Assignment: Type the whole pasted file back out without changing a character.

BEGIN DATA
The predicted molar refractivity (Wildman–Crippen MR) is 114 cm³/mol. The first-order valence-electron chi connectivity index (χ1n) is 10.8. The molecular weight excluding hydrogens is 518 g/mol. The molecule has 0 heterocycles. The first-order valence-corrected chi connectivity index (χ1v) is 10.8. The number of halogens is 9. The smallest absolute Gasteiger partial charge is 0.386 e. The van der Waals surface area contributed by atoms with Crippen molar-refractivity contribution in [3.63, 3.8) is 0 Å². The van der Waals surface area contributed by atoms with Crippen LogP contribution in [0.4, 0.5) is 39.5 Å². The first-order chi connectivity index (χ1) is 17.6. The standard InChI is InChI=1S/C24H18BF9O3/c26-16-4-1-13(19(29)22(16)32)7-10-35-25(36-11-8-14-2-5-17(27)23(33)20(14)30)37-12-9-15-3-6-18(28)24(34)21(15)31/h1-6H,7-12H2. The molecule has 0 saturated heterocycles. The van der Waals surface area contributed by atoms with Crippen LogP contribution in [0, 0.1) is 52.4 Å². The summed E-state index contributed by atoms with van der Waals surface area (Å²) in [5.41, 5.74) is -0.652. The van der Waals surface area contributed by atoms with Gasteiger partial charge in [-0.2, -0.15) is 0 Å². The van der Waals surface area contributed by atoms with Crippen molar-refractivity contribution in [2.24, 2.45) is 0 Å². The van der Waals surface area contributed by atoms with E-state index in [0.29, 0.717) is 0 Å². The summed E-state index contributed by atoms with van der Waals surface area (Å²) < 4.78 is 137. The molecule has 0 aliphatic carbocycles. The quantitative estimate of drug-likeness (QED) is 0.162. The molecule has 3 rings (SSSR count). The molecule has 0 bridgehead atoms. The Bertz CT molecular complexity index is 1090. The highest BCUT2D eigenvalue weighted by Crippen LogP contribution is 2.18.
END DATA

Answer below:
The predicted molar refractivity (Wildman–Crippen MR) is 114 cm³/mol. The first-order valence-electron chi connectivity index (χ1n) is 10.8. The molecular weight excluding hydrogens is 518 g/mol. The molecule has 0 heterocycles. The first-order valence-corrected chi connectivity index (χ1v) is 10.8. The number of halogens is 9. The smallest absolute Gasteiger partial charge is 0.386 e. The van der Waals surface area contributed by atoms with Crippen molar-refractivity contribution in [3.63, 3.8) is 0 Å². The van der Waals surface area contributed by atoms with Crippen LogP contribution in [0.4, 0.5) is 39.5 Å². The first-order chi connectivity index (χ1) is 17.6. The standard InChI is InChI=1S/C24H18BF9O3/c26-16-4-1-13(19(29)22(16)32)7-10-35-25(36-11-8-14-2-5-17(27)23(33)20(14)30)37-12-9-15-3-6-18(28)24(34)21(15)31/h1-6H,7-12H2. The molecule has 0 saturated heterocycles. The van der Waals surface area contributed by atoms with Crippen LogP contribution in [0, 0.1) is 52.4 Å². The summed E-state index contributed by atoms with van der Waals surface area (Å²) in [5.41, 5.74) is -0.652. The van der Waals surface area contributed by atoms with Gasteiger partial charge in [-0.2, -0.15) is 0 Å². The van der Waals surface area contributed by atoms with Crippen molar-refractivity contribution in [2.24, 2.45) is 0 Å². The van der Waals surface area contributed by atoms with E-state index in [0.29, 0.717) is 0 Å². The summed E-state index contributed by atoms with van der Waals surface area (Å²) < 4.78 is 137. The molecule has 0 aliphatic carbocycles. The quantitative estimate of drug-likeness (QED) is 0.162. The molecule has 3 rings (SSSR count). The molecule has 0 bridgehead atoms. The Bertz CT molecular complexity index is 1090. The highest BCUT2D eigenvalue weighted by Crippen LogP contribution is 2.18.